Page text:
My own limitations and faults as a white person.
Lately, I’ve been thinking about my own whiteness, complicity in oppressive systems, and desire to be seen as the perfect ally. I’m obsessed with being seen as a good white person and I hate having my faults publicly pointed out by someone else, which is a whole lot of shit that I need to work through for myself and without dumping on the people of color in my life. So right now, I’m going to start that process here as a way to really confront my own faults, dig deeper into my own white pain, and find a way in which to move forward.
Last night, I was at a meeting with other white people and we were role playing different ways in which to confront white people doing oppressive skills. At one point, one person said that we should try to relate to these other people more rather than try to rely on intellectual shit to prove a point. Later on, another person pointed out that my suggestion of inviting people of color to the theoretical diversity discussion had come off as tokenizing individual people of color.
The reason I mention these two things is because these are the two things from the meeting that really stuck with me and had me really uncomfortable with the ways in which I had been doing things for so long. They felt personal and I was taken aback and felt incredibly uncomfortable because I realized that the ways in which I do things is still drenched in oppressive aspects. I realized that I didn’t have all the answers and that made me really uncomfortable.
I so desperately want to be seen as having all the answers and being right and last night really came as a wake up call to that part of myself. I’ve been frantically wondering if I’ve been centering people of color or tokenizing their experiences, if I’m going about allyship in the right way, if I’m ever going to be able to relate to people in the right way, if all my intellectual shit is actually worth anything on this journey.
A big part of this is how being an ally isn’t an identity you can stamp on your resume after a brief moment of solidarity. It’s a constant set of actions that should not be done as a way to show marginalized people that you’re not as terrible as these other folks. And I’ve known this for a while but I realized last night that there’s still a part of me that does this. There’s still a part of me, whether I acknowledged it before now or not, that desired ally cookies from people of color for not being a more terrible person and that’s really fucked up.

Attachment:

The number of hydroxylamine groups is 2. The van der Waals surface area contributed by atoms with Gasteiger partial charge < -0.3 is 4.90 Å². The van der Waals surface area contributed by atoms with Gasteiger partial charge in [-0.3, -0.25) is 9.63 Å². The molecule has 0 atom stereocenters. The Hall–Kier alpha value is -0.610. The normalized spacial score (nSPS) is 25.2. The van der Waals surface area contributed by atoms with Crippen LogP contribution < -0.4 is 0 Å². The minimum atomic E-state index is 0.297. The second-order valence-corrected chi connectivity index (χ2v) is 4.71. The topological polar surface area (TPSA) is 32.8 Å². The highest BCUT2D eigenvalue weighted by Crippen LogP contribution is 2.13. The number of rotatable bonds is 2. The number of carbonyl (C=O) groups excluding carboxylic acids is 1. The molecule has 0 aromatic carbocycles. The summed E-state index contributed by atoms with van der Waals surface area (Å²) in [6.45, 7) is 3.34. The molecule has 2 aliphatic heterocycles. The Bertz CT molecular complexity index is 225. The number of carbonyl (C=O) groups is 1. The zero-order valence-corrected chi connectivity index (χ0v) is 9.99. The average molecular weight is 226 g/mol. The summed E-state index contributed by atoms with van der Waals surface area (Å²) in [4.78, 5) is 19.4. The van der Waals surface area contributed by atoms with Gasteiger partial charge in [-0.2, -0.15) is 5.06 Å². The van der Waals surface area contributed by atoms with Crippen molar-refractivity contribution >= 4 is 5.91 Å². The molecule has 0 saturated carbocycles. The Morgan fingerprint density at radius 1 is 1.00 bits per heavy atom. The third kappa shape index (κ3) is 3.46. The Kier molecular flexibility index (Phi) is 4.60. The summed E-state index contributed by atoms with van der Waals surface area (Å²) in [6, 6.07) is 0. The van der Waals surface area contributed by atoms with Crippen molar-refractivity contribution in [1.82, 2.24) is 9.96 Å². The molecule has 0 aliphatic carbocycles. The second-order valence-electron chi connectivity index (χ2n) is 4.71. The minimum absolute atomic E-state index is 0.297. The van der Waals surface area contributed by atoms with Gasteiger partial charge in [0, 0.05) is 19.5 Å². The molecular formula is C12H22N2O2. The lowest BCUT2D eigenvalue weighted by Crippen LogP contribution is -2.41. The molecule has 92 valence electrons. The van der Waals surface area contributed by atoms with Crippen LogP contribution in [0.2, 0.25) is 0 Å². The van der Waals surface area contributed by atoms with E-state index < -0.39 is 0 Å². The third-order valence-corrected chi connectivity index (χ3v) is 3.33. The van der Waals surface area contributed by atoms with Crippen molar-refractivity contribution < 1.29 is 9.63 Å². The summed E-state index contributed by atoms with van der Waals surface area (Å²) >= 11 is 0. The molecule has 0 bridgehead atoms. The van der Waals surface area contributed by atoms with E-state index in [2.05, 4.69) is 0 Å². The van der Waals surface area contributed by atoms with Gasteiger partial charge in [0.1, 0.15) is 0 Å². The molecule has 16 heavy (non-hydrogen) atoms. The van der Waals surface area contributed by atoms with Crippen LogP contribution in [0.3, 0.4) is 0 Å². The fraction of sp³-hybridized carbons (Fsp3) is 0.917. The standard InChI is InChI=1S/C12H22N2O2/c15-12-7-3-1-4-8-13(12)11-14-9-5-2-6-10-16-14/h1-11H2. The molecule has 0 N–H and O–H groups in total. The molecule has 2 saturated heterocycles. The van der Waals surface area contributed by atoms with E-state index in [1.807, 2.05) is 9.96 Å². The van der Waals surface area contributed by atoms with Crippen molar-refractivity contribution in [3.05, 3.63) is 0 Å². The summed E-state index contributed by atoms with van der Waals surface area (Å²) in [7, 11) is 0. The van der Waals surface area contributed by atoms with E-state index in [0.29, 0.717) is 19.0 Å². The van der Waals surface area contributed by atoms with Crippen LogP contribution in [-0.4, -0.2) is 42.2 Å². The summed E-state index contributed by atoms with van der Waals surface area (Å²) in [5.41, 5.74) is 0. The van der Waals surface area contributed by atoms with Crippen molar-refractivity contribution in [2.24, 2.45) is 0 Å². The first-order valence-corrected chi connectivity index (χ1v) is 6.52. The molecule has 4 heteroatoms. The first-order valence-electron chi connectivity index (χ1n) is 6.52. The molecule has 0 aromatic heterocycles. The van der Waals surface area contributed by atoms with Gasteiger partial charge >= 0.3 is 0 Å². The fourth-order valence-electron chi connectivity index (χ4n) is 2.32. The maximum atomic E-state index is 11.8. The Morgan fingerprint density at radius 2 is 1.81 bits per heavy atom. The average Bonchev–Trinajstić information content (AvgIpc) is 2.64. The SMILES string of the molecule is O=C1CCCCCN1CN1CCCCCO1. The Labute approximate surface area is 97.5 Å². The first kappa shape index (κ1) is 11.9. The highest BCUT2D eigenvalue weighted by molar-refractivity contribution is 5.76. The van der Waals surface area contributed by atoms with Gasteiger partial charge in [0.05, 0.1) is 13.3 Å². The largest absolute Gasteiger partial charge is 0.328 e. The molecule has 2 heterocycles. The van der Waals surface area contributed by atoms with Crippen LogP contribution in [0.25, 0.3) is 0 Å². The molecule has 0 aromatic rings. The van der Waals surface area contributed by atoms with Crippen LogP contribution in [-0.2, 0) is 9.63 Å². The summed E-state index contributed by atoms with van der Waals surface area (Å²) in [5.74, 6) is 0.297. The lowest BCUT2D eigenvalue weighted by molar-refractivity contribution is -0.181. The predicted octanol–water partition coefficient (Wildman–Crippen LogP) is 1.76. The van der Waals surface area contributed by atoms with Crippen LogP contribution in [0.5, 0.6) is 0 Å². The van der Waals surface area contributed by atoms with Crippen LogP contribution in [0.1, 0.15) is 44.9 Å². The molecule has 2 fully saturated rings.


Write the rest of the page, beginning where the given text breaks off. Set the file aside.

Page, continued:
I think that really sitting with the uncomfortable and painful aspects of whiteness and how you might be wrong is incredibly important for growth and understanding. I also think that allyship is a set of behaviors but not a performance because we shouldn’t call someone out or call someone in only when people of color are watching or when we could be praised for the act. It shouldn’t be for the glory or the praise but because it’s the right thing to do to better society. Let’s bake our own cookies rather than expecting others to give us some.
We shouldn’t be afraid to confront our limitations and faults and I am going to be the first one on that journey. But at the same time, I don’t think that there’s any one journey for everyone to go through and every person’s allyship is going to look a different way. I do well with what one person offhandedly described as intellectual shit and I do best having conversations around that. Confrontation always makes me nauseous – if someone spills coffee on me, odds are I’d apologize to them and I would still feel incredibly anxious at that. So the idea of confronting someone on their racism is an incredibly daunting thing for me but that’s my problem that I need to work through.
But confrontation in conversations shouldn’t be the only way to act as an ally and while my weaknesses might be someone else’s strengths, the opposite might also be true. There are many ways to behave in allyship that one person’s way shouldn’t be deemed the best and only way. Some people are great at leading marches; others are great at education or having conversations; and even more are great at so many other things. I do think that I personally need to get better at confrontation and relating better to people but I also realize that no one set of behaviors can be applicable to everyone else.
Working through this discomfort and white pain is important but it shouldn’t be done at the expense of people of color. I need to work through this on my own and not as a way to gain cookies. The reason I’ve shared all of this though is for a couple different reasons – one, I do significantly better dealing with stuff by writing and two, I hope that by admitting my own discomfort with myself helps someone else to at least address their own.